I couldn’t find a specific Sanskrit name for this, but I believe it’s a variation of Camatkarasana or ‘wild thing’ pose. A beautiful heart opener and upside-down-dog. I fully intend to bring this into a full wheel some day…
On Sunday my father and I went to a “yoga for cyclists” seminar hosted by teacher Kelli Refer from The Grinning Yogi in Seattle. I do not cycle, but my retired father rides every day, about 100 miles a week, sometimes more.
One thing I know for sure- whatever you do, yoga makes you do it better. So, I dragged him to the seminar, thinking something catered to cyclists would be a better time for a somewhat inexperienced yogi.
It was a great seminar, it was obvious the girl leading it had spent much time and energy writing and illustrating a book of yoga poses and breathing techniques for a cyclist.
Everything was very appropriate for the typical cyclist- there were sequences for 2 minutes and 5 minutes. Modified half sun salutations, quads, heart openers, and hips were emphasized.
At the end I asked what two stretches would be the best to do. I couldn’t imagine my father in our garage busting out sun salutations. She decided on a modified ‘wing pose’ and a modified dancer’s pose. My very favorite stretch was a super intense quad stretch we did by placing our shin flush to the wall and bending the opposite knee.
We all left with a poster and information sheet to refer to.
Kelli’s official Yoga for Bikers blog is here.
Buy a copy of Pedal, Stretch, Breathe here.
Since the past few weeks have been dominated by discussion of power moves and invigorating flows, I decided to select an asana that just feels damn good.
I love plow. I love how it’s normally towards the end of a class so you can tell you’ve crossed the desert and are almost to the promised land of savasana.
There are so many good things going on here:
Jalandhara bandha. Also known as the chin lock, which stimulates your thyroid and metabolism as you press your chin to your chest.
Spine therapy. An amazing, elongating stretch through your back and spine as gravity opens you up.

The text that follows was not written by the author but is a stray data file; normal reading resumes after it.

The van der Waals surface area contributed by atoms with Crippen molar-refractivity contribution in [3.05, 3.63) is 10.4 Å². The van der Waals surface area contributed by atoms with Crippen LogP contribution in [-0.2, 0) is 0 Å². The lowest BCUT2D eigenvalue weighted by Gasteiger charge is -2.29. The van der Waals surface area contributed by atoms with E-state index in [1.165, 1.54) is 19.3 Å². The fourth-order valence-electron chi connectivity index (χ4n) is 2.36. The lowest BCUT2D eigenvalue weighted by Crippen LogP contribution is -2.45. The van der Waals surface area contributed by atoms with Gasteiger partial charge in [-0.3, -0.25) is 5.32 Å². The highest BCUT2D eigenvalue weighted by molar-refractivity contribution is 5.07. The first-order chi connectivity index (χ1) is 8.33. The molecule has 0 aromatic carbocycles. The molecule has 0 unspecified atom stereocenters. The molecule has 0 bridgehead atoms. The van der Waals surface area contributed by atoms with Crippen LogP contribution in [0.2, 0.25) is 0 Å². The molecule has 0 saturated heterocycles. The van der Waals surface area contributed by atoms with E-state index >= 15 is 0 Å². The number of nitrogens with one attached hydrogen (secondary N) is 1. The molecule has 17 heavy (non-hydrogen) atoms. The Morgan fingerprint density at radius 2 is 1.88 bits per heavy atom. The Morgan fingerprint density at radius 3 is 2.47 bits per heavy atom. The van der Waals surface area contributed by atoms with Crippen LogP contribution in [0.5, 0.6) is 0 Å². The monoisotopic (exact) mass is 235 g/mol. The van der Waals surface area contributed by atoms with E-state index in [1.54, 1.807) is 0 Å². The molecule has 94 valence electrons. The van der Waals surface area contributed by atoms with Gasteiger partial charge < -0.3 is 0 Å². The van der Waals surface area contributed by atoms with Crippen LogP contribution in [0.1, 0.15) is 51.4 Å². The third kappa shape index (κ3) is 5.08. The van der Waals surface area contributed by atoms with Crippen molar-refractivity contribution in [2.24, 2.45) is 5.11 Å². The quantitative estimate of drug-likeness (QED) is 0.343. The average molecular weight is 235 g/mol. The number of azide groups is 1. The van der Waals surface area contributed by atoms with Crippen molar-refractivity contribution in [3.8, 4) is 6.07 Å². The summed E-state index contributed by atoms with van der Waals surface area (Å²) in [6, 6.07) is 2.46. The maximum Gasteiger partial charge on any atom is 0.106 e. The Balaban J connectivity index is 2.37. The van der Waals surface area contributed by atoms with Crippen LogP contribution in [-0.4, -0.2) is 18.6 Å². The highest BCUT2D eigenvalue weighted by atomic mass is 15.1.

Inversion. The benefits of inversions are amazing from increased circulation to feeling sharper mentally. A post about them here!
I like to bring my hands to my toes at first, breathe and relax into it. Then I bring my arms to my sides and bind my hands behind my body; compressing my neck to my chest like crazy. A step by step guide to plow pose here.
Watch it. Women on their mentrual cycles should not do plow pose. I don’t know why, I’ve just been told this by many teachers. Anyone know why?
Yoga feet pretending to be bar method feet for the day.
Yesterday a friend took a fellow yogi and I to a bar method class. I was curious about it because it is based off of dance/ballet and is said to kick your ass.
First off, it’s a strict practice. I did not get the feeling that this was specific to this studio. They are strict about all participants wearing long pants and socks. During class, many people including myself were called out to change their alignment, straighten, lengthen, push further, etc. it reminded me of taking ballet classes when I was a girl. It’s not necessarily a bad thing, a little self discipline can’t hurt.
It was a challenging class. You can really feel every muscle in the targeted area engaged, and everyone’s legs are shaking, a good sign the instructor assured us. It’s fast paced, you go from one thing to the next without getting bored.
The most challenging part for me was when we draped our bodies with a straight spine resting our forehead on the bar. Then, lifting your leg far behind you, you do a series of pulses and lifts, and your glutes BURN.